Barriers are used to stop or filter runoff--like gravel dams, sock dams, cloth barriers, and filters over storm sewer inlets. But based on my observations of construction sites during storms, I believe that some of these traditional methods are not very effective.
- Locate suitable terraces, within several blocks along the flow path, and gain the cooperation of residents, if possible.
- Before the construction site begins, dig out the entire terraces at selected sites to below street level. If the curb or sidewalks need to be shored up, add gravel.
- Cut two notches in the curb to allow entry (and exit, when full) of water into the terrace depressions.
- Repeat with enough of these terrace basins to handle most of the expected runoff.
- Block any storm sewer entrances along the runoff flow.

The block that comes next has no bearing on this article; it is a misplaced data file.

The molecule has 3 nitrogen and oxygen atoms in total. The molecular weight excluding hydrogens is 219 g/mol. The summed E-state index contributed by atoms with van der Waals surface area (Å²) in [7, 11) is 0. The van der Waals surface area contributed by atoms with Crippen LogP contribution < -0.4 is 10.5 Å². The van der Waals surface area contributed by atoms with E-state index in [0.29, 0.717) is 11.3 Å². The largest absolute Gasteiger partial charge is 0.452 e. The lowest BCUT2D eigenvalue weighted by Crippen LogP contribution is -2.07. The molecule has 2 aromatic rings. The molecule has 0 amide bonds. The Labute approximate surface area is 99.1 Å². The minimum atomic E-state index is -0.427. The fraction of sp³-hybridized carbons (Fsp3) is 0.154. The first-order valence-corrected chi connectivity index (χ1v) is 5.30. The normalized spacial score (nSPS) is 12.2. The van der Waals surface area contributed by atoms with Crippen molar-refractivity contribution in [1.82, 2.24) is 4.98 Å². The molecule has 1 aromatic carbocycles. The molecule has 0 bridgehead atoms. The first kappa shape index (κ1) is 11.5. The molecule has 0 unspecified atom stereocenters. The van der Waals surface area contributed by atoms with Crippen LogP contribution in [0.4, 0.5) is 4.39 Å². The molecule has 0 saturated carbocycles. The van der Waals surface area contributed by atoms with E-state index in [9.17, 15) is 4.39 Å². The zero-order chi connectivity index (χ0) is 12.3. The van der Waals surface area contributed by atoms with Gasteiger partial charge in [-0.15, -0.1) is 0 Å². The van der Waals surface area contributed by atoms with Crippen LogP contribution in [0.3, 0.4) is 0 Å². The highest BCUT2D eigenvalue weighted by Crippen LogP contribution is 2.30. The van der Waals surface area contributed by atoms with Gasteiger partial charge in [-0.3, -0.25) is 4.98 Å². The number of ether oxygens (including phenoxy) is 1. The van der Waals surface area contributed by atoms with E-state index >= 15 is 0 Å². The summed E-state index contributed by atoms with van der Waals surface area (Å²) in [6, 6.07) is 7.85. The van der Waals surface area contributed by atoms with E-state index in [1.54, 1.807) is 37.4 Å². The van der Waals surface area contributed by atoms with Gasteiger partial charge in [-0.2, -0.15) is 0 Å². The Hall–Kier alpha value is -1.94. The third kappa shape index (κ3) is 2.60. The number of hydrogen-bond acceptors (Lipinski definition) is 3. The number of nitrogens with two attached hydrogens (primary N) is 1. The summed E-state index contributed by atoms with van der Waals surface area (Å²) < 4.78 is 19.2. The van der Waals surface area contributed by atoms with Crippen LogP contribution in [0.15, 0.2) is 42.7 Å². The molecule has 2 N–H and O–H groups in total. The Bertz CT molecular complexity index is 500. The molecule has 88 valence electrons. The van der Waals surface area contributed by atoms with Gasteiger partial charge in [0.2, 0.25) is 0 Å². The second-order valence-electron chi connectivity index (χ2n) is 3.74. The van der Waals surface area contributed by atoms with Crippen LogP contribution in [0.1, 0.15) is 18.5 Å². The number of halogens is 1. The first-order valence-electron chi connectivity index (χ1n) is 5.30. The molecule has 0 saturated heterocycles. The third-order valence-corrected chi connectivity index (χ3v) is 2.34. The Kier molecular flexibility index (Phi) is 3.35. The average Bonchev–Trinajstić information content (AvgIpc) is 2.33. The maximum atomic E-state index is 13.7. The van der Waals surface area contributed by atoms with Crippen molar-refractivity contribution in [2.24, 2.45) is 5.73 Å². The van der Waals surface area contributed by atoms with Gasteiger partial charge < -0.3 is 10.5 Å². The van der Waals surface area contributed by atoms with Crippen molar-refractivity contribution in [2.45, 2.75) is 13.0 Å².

- When the construction project is finished, fill the terrace depressions back to the desired depth, and plant with native plants (or whatever the homeowner desires). Organic street sweepings could be used to enrich the soil.
Advantages for construction sites:
- Relatively inexpensive
- Overcomes space or other limitations at the construction site
- More reliable and more complete (100%) filtration of runoff
- Recharges groundwater
- Improves the watershed and neighborhood permanently by leaving a garden
- Flexible and fast--more terrace basins can be built when more capacity is needed.
- Can only be used where slopes and terrain are suitable
- Some residents may object